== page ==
The water color and pencil illustrations perfectly capture the boys' frenetic energy as does the ever-changing type-face. The illustrations have a graphic novel feel and contain lots of fun little details. This is definitely one to ham up during read aloud. The group I read the book to loved it and they all wanted to look at the book again to chuckle over the pictures.

Bucky and Stu vs. the Mikanikal Man might just inspire some free play in the library and, hopefully out of doors instead of in the basement on electronic devices. 

Don't miss this gem. Here's hoping to seeing some more of this dynamic duo in action.


What's New? Stacking the Shelves


Stacking the Shelves is a weekly meme hosted by Tynga's Reviews. Hop on over there to ogle what other bloggers got this week.

I'm presently in Orlando at ALA Annual trying to be judicious about which arcs I'll be sending home. These came from Candlewick Press early this week.


The Dog Ray by Linda Coggin. 193 p. Candlewick Press, November 8, 2016. 9780763679385.

Publisher synopsis: By turns humorous, poignant, and moving, this tale of a girl who comes back to Earth as a dog is a nuanced portrait of death, love, grief, and hope.
When my death came it was swift. Swift as a running horse. It wasted no time.
Daisy, age twelve, has died in a car accident. She finds herself in the afterworld, which resembles nothing more than a job center. Her soul is being returned to Earth, but not as a human being—she’s returning as a dog. A dog who retains Daisy’s thoughts and pluck and is determined to get back to her parents and to get back home. What she doesn’t expect is that life as a dog named Ray would come with such worries—and moments of jubilation—as she grows to care for others in a whole new way. Told in a compelling first-person voice, Linda Coggin’s incredible novel touches on loyalty and freedom, connection and acceptance, and is sure to stay with readers long after the story is done.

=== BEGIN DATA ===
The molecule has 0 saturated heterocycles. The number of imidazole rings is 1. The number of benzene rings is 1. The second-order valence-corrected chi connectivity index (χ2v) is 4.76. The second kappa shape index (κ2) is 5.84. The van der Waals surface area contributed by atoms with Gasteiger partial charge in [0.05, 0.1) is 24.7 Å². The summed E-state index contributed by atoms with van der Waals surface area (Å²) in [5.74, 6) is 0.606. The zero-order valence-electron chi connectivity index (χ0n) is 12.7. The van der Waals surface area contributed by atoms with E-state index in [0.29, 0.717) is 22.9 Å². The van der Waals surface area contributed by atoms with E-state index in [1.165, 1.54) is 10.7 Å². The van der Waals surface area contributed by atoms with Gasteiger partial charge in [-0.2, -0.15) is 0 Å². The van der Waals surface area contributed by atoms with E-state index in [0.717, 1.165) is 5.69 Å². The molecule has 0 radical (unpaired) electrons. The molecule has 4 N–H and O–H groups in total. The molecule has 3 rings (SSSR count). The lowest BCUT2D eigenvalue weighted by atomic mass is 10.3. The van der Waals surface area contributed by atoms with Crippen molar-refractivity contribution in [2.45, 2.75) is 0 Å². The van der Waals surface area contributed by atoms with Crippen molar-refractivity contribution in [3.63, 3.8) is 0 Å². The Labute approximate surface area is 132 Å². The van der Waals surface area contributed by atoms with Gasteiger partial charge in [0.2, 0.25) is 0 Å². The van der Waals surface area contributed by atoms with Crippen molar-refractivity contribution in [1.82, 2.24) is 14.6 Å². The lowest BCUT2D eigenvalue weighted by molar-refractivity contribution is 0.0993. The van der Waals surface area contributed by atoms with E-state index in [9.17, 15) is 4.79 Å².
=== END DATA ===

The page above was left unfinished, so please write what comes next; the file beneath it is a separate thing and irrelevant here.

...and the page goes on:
Radical by E.M. Kokie. 437 p. Candlewick Press, September 13, 2016. 9780763669621. 

Publisher synopsis: Determined to survive the crisis she’s sure is imminent, Bex is at a loss when her world collapses in the one way she hasn’t planned for.
Preppers. Survivalists. Bex prefers to think of herself as a realist who plans to survive, but regardless of labels, they’re all sure of the same thing: a crisis is coming. And when it does, Bex will be ready. She’s planned exactly what to pack, she knows how to handle a gun, and she’ll drag her family to safety by force if necessary. When her older brother discovers Clearview, a group that takes survival just as seriously as she does, Bex is intrigued. While outsiders might think they’re a delusional doomsday group, she knows there’s nothing crazy about being prepared. But Bex isn’t prepared for Lucy, who is soft and beautiful and hates guns. As her brother’s involvement with some of the members of Clearview grows increasingly alarming and all the pieces of Bex’s life become more difficult to juggle, Bex has to figure out where her loyalties really lie. In a gripping new novel, E. M. Kokie questions our assumptions about family, trust, and what it really takes to survive.


Still a Work in Progress by Jo Knowles. 312 p. Candlewick Press, August 2, 2016. 9780763672171.